We all know what it feels like to be sleep-deprived: nonstop crabbiness, brain fog, and a likelihood to reach for junk food over healthy snacks. If this sounds like you most days of the week, you’re not alone—according to the CDC, one in three adults don’t get enough sleep.
Unfortunately, not clocking those coveted seven to nine hours can have negative health consequences, from not getting as much joy out of life (and who wants that in the summertime?) to higher disease risk. But getting enough sleep is harder for a lot of people than it should be, so here are five doctor-approved tips to help make it happen:
1. Eliminate screens an hour before bedtime.
All that scrolling through your Instagram feed for hours on end is doing more than draining your phone battery: It’s stopping you from winding down before bedtime. One study found that using social media before bedtime is linked with sleep disturbance, and other research has found that the blue light your screen emits disturbs the body's natural sleep-wake cycle. So try putting all screens away at least an hour before bedtime and picking up a book instead.
2. Get more exercise.
Regular exercise is linked with improved mood, lower risk of disease, and yes—higher-quality sleep. If you’re not getting enough shuteye, try getting the recommended 150 minutes of exercise per week and see if it makes a difference. To break it down for you, that’s just 21 minutes a day. You’ve got this!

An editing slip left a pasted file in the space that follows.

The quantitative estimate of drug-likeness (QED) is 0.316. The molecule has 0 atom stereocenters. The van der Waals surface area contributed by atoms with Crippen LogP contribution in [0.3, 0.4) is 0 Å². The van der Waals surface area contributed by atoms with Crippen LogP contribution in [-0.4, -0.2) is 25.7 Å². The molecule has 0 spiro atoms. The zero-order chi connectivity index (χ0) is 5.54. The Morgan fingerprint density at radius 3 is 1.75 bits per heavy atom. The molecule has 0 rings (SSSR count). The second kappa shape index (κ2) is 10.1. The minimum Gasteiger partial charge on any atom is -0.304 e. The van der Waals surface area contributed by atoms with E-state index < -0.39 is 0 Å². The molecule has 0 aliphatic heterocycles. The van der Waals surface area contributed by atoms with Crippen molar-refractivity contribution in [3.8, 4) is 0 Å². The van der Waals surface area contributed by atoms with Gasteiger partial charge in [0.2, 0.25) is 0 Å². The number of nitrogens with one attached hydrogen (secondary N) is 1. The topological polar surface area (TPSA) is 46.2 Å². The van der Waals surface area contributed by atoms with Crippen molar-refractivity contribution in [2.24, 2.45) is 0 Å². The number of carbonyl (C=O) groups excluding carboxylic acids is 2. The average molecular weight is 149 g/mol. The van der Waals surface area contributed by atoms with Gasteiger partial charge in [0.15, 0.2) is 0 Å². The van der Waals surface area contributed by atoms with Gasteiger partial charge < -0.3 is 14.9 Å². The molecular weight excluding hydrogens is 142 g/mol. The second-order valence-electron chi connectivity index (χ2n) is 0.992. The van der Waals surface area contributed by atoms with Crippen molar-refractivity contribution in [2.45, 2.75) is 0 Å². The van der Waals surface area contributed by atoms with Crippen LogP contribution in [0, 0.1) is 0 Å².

3. Support your sleep.
When it comes to sleep, the right support can go a long way. Nature Made Good Sleep gummies, for example, are an excellent way to help you get a good night’s rest. Made with melatonin and L-theanine, these gummies can help you fall asleep and rest well.† As a nice bonus, they’re pretty delicious.
4. Spend time in nature.
Not only is nature restorative and healing, but research shows that spending time in the sun soaking up that vitamin D (especially early in the day) is an excellent way to remind your body of when it should be awake and when it should fall asleep. In other words, nature is a great way to reset your sleep-wake cycle, so now that the weather’s warm, consider going for a weekly hike.
5. Try to go to bed and wake up at the same time every day.
Sleep schedule all over the place? That could be why you find it so hard to fall asleep at night and wake up in the morning. If your body isn’t on a set schedule, it won’t know when it’s time to start powering down. So try setting an alarm to alert your body when it’s time to go to bed, just as you set an alarm to alert it when it’s time to wake up. Once you’re on a more regular schedule, you’ll likely find sleeping through the night a lot easier.